The exact details of what goes into a CHIP is not detailed here other than to say that the document supports the process. It should help answer often asked questions and generally help people build consensus around (or against) a specific idea.


I agree that introducing a strict process, we would be overpowered by profession lawyers and politicians.

I’ll re-post these wrtitings of mine from last year. I think they can be useful to this discussion.


Do people think it makes sense for me to write this in a blog post for wider feedback?

Seems like we need a CHIP for nailing down the CHIP. :slight_smile:

Right now I have this Multiple OP_RETURN CHIP in progress as Draft. How can I credibly claim it’s beyond Draft status? What “burden of proof” do I need to overcome?

This is from the CHIP’s section on Stakeholder opinions right now:

List of Major Stakeholders


Full node developers

from Jonathan Silverblood:

I believe multiple OP_RETURNs should be adopted, it is highly valuable as it makes it possible for OP_RETURN based protocols to work together to create value. I also believe that counting the aggregate number of bytes is in line with the intent of the original functionality.

Major businesses

Miners and pools

Application Developers

Service Operators

I think that section should be filled up. In particular, application developers are probably the most likely to be affected by it, and other than Jonathan (who also falls in that category) I’ve not seen any statements.

Also, you’ve just encouraged someone to add a short technical spec to your CHIP, so DRAFT at this point seems to be the correct status, no?

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Thanks - my question was a bit more general about process rather than the specifics of this CHIP. Tom has correctly pointed out that this is a community without specific formal processes yet the CHIP reference provides for states that imply such a thing and that there is some state determinations from Draft to Proposal to Accepted (or something akin to that - I’ve seen more than one state machine suggested) that a CHIP must transition through.

Do we think such state names are concrete goals and therefore have objective definitions for being attained or should they be treated as “suggestions” by the owner in which, once asserted, would be for others to declare their objections?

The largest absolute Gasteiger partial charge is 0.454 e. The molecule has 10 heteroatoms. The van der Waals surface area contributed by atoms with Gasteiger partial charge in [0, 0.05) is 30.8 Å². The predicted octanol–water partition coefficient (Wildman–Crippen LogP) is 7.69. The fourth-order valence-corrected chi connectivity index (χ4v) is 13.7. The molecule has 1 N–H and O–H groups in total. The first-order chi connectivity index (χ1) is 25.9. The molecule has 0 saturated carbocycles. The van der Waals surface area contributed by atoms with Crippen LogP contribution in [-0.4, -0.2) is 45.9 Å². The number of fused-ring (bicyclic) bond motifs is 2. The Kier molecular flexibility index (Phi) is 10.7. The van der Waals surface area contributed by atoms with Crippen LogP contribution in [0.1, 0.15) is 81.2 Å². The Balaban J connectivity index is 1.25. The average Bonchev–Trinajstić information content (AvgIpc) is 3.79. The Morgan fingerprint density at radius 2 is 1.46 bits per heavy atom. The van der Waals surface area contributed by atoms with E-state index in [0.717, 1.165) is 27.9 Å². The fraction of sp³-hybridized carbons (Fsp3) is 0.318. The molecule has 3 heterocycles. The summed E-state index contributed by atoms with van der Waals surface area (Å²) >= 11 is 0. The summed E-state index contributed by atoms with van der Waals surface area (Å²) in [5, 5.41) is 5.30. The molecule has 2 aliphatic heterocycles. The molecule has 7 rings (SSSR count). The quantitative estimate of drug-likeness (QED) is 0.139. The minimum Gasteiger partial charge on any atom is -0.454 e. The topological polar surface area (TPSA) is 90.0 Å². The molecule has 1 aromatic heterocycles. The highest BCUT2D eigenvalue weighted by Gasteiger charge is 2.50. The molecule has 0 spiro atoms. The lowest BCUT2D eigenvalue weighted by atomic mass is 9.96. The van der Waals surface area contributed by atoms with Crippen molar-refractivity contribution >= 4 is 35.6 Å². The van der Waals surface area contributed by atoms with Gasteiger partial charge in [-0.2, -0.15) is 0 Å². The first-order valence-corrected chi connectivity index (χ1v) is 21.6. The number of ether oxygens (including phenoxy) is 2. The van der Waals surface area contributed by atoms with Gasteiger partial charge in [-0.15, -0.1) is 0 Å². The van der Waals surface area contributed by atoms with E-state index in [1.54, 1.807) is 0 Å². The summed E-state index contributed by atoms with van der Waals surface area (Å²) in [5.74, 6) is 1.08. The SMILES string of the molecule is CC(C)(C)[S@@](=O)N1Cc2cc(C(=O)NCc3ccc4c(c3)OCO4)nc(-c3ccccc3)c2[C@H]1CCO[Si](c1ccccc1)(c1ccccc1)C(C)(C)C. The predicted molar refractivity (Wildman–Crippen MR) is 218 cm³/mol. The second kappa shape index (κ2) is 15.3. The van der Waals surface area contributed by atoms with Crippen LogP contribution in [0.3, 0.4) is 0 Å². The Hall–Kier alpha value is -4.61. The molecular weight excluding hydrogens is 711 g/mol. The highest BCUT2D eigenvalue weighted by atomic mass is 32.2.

Tom’s point of “Rejected until accepted” makes sense - but then there should be a directory of various stakeholders that CHIP owners could reach out to directly for those of us “not in the know”. For example, I know no one on the miner side of things whatsoever - not even who they might be.

Finally, as a CHIP, I think the “Multiple OP_RETURN” one is still technically in “Draft” stage for purposes of completing the document but it’s clearly well into a “Proposal” stage in terms of work done and discussions had and awareness built over the last year+ even prior to my participation. This is as much an artifact of the fact that the CHIP “process” is still being defined itself as any suggestion that the “Multiple OP_RETURN” concept is in early stages.

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My take on status (draft/final/etc) is the following:

the owner of the CHIP is responsible for the quality being high enough to get accepted by enough people to get this activated, which is the main goal. The status field is one more tool they can use towards that goal.

A proposal that is open for review and feedback, and the owner is willing to change the proposal is in the draft status.

At one point it should move to the final state, mostly based on the decision of the owner, but naturally if people are under the impression bugs still need fixing that would go against the number one goal.
As such the main reason for going to final is that implementations can feel confident that they can use the spec included in order to write their code. They can be confident that its not an in-development draft anymore.
Obviously, nothing final exists in this universe and final doesn’t mean immutable.

So, my advice is check what @BigBlockIfTrue wanted to change in your CHIP (multiple op-returns) and if there isn’t any technical changes expected, change it to “final”.

Or, maybe, final is a stupid state for a decentralized system. Maybe its simpler to go action based instead: “ready-for-implementation”.

be creative, do what helps people understand the goals. We are charting new routes here :wink:

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I do see it more like that in fact…

I think the “Multiple OP_RETURN” one is still technically in “Draft” stage for purposes of completing the document but it’s clearly well into a “Proposal” stage in terms of work done and discussions had

Would agree with that, I think as soon as you think the document is ready to go, it could be moved into ‘Proposed’ or something (if one follows the Leandro / BIP-like state machine)